We’d ride in the back of the truck down the bumpy dirt road that lead to the river and go swimming. Pop is the one who taught my brother to swim in that dirt-brown, Georgia water. Sam wouldn’t trust anyone in the water, including numerous swim instructors, but Pop was a river warrior and knew all there was to swimming. We were never afraid of moccasins or alligators as long as Pop was with us. After I grew up, I did see a few gators and snakes in that river if I was ever without Pop, convincing me more of Pop’s river magic. Instead of the river on some days, we’d go explore the forest either on beaten paths or just making our own way. Pop would show us different tracks in the forest—deer, raccoon, snakes—and point out the different sounds we heard. He was teaching us how to read the forest in its way, and as he cooed like an owl, he was replying to the music of the woods. On other days, we’d swim at the creek under the bridge, which is where I saw my first crawdad, or we’d wade around in the creek that cut through the forest. And if the heat was too sweltering, even for glass-bottle Coca-Cola, we’d race through fields on four-wheelers so the air would cool us down. Pop taught us kindness to people and to nature. He grew our appreciation to the world around us and helped us see the beauty in the everyday.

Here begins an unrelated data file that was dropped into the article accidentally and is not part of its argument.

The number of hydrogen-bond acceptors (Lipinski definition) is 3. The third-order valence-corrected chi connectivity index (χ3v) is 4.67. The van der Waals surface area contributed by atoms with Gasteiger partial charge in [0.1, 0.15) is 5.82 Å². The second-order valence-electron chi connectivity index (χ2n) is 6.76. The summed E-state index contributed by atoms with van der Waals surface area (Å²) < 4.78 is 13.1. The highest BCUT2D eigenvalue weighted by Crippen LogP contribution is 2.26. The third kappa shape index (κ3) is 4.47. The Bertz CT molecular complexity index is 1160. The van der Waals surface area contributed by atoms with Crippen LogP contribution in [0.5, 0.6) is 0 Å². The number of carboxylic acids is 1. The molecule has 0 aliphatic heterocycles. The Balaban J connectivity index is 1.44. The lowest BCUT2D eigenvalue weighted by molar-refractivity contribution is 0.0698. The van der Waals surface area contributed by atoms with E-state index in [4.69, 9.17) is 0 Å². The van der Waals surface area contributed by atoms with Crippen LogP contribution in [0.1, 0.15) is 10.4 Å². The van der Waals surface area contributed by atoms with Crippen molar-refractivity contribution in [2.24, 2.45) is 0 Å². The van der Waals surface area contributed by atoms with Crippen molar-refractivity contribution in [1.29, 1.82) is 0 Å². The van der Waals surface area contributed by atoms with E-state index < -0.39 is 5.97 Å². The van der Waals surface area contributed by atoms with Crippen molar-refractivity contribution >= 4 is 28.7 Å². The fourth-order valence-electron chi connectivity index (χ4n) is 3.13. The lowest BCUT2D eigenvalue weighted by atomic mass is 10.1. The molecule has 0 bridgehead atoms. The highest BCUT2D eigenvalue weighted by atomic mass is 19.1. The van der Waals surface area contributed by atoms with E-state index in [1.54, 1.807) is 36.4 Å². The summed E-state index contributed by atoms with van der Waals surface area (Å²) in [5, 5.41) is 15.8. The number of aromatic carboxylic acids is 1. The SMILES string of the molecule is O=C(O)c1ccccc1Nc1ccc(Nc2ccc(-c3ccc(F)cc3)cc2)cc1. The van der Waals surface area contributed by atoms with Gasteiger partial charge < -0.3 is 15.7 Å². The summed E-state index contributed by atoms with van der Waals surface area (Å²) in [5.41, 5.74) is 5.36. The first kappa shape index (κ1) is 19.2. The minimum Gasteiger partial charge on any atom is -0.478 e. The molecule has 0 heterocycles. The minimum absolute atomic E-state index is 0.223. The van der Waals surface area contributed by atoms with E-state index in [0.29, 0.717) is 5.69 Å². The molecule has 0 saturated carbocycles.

Grandma was usually left out of these grand adventures. It was sweltering after all, and she had permed hair. She usually had her hands full preparing whatever magic she’d serve us for lunch or dinner. To this day at twenty-nine, I still have not eaten any Southern food as good as Grandma’s. I can follow her recipes exactly, even her little notes about using buttermilk instead of water in cake batter to make it moist, but none of my recipes turn out quite as delectable. She conjured up her magic in the kitchen, and if we were lucky, we could help make some of that magic as well. At Christmas time, it was always necessary to get to our grandparents’ home a few days early. That way we could help with the Christmas sweets. We could help stamp cookies out of the cookie gun and frost and decorate the 1,000 cookies that Grandma would make. We could help dunk the Ritz cracker, peanut-butter sandwiches in milk chocolate and watch Grandma assemble a seven-layer cake. We could then gorge ourselves on Christmas cookies, chocolate cake, coconut cake, and caramel cake. Grandma always spread kindness through cooking. She’d send a famous casserole when a loved one died or one was sick in bed. She’d send Christmas cookies to all her neighbors and family. She’d even celebrate big events with a nice meal out at Cap’n Joe’s. People still ask for her Christmas cookies, though now she isn’t able to cook even half as much as she did. My mother, my aunts, and I have taken the torch of cooking and preparing food for most occasions, and although this is a heavy torch to carry, we could not be prouder of this responsibility. Grandma taught me and continues to teach me that the way to anyone’s heart is through their stomach. She teaches generosity to people and love for family above all else.